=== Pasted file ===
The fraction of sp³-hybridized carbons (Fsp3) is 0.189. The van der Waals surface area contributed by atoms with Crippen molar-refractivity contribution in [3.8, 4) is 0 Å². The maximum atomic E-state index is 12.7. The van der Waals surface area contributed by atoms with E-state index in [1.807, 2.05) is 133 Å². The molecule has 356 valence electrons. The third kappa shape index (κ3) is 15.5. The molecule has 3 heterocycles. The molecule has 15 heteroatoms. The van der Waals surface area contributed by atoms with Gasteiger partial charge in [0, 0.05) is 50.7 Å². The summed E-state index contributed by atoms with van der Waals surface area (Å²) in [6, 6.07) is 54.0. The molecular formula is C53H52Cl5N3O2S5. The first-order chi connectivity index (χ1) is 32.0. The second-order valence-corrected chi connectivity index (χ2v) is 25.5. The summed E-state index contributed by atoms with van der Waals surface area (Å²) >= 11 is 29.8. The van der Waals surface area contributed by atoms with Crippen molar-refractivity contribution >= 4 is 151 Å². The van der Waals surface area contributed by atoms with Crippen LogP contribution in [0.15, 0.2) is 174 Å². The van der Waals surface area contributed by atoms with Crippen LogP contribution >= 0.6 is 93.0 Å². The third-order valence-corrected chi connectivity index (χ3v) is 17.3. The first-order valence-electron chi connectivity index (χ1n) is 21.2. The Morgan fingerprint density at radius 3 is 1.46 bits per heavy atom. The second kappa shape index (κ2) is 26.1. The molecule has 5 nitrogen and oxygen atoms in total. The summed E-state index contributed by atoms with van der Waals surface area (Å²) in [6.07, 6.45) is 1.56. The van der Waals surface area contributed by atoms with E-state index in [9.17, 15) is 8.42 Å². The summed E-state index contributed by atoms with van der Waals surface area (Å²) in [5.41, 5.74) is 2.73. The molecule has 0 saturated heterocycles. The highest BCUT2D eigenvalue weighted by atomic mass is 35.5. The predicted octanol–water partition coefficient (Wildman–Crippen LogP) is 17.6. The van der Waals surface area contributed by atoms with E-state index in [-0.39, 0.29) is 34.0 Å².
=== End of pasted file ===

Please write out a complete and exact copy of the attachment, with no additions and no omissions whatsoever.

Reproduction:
The fraction of sp³-hybridized carbons (Fsp3) is 0.189. The van der Waals surface area contributed by atoms with Crippen molar-refractivity contribution in [3.8, 4) is 0 Å². The maximum atomic E-state index is 12.7. The van der Waals surface area contributed by atoms with E-state index in [1.807, 2.05) is 133 Å². The molecule has 356 valence electrons. The third kappa shape index (κ3) is 15.5. The molecule has 3 heterocycles. The molecule has 15 heteroatoms. The van der Waals surface area contributed by atoms with Gasteiger partial charge in [0, 0.05) is 50.7 Å². The summed E-state index contributed by atoms with van der Waals surface area (Å²) in [6, 6.07) is 54.0. The molecular formula is C53H52Cl5N3O2S5. The first-order chi connectivity index (χ1) is 32.0. The second-order valence-corrected chi connectivity index (χ2v) is 25.5. The summed E-state index contributed by atoms with van der Waals surface area (Å²) >= 11 is 29.8. The van der Waals surface area contributed by atoms with Crippen molar-refractivity contribution >= 4 is 151 Å². The van der Waals surface area contributed by atoms with Crippen LogP contribution in [0.15, 0.2) is 174 Å². The van der Waals surface area contributed by atoms with Crippen LogP contribution >= 0.6 is 93.0 Å². The third-order valence-corrected chi connectivity index (χ3v) is 17.3. The first-order valence-electron chi connectivity index (χ1n) is 21.2. The Morgan fingerprint density at radius 3 is 1.46 bits per heavy atom. The second kappa shape index (κ2) is 26.1. The molecule has 5 nitrogen and oxygen atoms in total. The summed E-state index contributed by atoms with van der Waals surface area (Å²) in [6.07, 6.45) is 1.56. The van der Waals surface area contributed by atoms with E-state index in [9.17, 15) is 8.42 Å². The summed E-state index contributed by atoms with van der Waals surface area (Å²) in [5.41, 5.74) is 2.73. The molecule has 0 saturated heterocycles. The highest BCUT2D eigenvalue weighted by atomic mass is 35.5. The predicted octanol–water partition coefficient (Wildman–Crippen LogP) is 17.6. The van der Waals surface area contributed by atoms with E-state index in [-0.39, 0.29) is 34.0 Å².